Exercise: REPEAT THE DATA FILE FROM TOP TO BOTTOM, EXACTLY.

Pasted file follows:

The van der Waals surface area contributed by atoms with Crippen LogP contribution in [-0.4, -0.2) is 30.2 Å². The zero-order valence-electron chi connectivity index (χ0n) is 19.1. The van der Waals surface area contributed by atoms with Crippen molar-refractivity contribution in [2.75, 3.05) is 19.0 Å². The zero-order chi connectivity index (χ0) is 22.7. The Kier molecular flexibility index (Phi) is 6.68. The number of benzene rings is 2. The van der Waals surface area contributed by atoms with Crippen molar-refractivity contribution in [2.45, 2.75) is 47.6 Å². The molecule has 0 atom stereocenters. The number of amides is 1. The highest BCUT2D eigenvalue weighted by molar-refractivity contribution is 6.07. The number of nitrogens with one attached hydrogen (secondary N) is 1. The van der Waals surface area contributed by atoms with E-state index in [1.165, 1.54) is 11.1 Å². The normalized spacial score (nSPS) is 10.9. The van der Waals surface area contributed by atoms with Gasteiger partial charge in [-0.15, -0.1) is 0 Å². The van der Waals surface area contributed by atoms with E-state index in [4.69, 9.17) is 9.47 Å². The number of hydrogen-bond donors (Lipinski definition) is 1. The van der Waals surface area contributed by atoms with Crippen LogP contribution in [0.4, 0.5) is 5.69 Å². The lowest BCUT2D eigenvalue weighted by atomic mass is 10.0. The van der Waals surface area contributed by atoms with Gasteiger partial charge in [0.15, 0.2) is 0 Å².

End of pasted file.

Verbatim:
The van der Waals surface area contributed by atoms with Crippen LogP contribution in [-0.4, -0.2) is 30.2 Å². The zero-order valence-electron chi connectivity index (χ0n) is 19.1. The van der Waals surface area contributed by atoms with Crippen molar-refractivity contribution in [2.75, 3.05) is 19.0 Å². The zero-order chi connectivity index (χ0) is 22.7. The Kier molecular flexibility index (Phi) is 6.68. The number of benzene rings is 2. The van der Waals surface area contributed by atoms with Crippen molar-refractivity contribution in [2.45, 2.75) is 47.6 Å². The molecule has 0 atom stereocenters. The number of amides is 1. The highest BCUT2D eigenvalue weighted by molar-refractivity contribution is 6.07. The number of nitrogens with one attached hydrogen (secondary N) is 1. The van der Waals surface area contributed by atoms with E-state index in [1.165, 1.54) is 11.1 Å². The normalized spacial score (nSPS) is 10.9. The van der Waals surface area contributed by atoms with Gasteiger partial charge in [-0.15, -0.1) is 0 Å². The van der Waals surface area contributed by atoms with E-state index in [4.69, 9.17) is 9.47 Å². The number of hydrogen-bond donors (Lipinski definition) is 1. The van der Waals surface area contributed by atoms with Crippen LogP contribution in [0.4, 0.5) is 5.69 Å². The lowest BCUT2D eigenvalue weighted by atomic mass is 10.0. The van der Waals surface area contributed by atoms with Gasteiger partial charge in [0.15, 0.2) is 0 Å².